Apple says it doesn’t listen in on consumers, despite concerns
Apple told U.S. lawmakers Tuesday that despite privacy concerns, its iPhones do not listen to users without their consent. Last month, House members Greg Walden, Marsha Blackburn, Gregg Harper and Robert Latta wrote to Apple CEO Tim Cook and Alphabet CEO Larry Page citing their concerns about reports that smartphones are listening to users’ conversations without being triggered with a ‘Hey, Siri,” or ‘Okay, Google.’
Apple responded with a letter of their own debunking the reports, while adding it does not allow third-party apps to listen in either. Apple also said that Siri does not record audio while waiting for commands or does not share any spoken words. The company said it explicitly requires its users to approve microphone access and that apps must display a clear signal that they are listening.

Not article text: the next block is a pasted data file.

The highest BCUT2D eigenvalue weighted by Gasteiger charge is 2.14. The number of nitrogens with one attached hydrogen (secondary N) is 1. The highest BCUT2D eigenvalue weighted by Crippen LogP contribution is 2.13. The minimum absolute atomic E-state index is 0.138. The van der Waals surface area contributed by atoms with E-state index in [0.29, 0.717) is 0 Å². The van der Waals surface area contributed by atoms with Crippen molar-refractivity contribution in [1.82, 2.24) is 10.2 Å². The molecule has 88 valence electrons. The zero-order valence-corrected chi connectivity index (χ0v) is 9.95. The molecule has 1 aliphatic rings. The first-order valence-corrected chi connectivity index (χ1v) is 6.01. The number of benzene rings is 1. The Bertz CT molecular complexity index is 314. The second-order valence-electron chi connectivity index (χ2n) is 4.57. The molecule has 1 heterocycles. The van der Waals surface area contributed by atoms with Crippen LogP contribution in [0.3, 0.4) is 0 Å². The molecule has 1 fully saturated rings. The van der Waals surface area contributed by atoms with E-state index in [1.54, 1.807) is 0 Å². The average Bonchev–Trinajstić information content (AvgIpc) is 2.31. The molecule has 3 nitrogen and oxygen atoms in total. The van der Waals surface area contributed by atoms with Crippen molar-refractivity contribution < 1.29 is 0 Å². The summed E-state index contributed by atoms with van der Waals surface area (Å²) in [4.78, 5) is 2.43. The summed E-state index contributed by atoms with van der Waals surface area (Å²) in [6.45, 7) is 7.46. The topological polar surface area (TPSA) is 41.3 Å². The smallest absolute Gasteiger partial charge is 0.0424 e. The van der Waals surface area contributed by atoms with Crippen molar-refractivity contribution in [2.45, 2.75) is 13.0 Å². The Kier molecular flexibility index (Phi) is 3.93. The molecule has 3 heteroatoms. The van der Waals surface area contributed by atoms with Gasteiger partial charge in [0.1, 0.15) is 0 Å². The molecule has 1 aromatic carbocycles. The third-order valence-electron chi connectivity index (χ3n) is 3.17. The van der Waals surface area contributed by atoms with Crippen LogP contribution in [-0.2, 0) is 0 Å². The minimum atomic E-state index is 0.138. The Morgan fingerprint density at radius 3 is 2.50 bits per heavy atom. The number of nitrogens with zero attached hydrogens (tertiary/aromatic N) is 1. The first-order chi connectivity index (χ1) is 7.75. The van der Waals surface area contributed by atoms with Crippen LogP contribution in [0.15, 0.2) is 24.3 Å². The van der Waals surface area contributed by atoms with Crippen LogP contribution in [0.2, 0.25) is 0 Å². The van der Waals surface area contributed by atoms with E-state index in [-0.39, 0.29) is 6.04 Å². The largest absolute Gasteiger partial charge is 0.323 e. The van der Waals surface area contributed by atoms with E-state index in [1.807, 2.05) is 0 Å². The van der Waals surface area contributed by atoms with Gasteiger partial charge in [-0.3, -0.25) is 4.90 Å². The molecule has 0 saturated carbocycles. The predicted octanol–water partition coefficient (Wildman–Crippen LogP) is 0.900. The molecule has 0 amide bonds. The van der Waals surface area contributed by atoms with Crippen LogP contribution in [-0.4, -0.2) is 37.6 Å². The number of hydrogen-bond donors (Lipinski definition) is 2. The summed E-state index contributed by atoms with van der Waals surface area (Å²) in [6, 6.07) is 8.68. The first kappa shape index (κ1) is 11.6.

“Apple does not and cannot monitor what developers do with the customer data they have collected, or prevent the onward transfer of that data, nor do we have the ability to ensure a developer’s compliance with their own privacy policies or local law,” Apple wrote to lawmakers.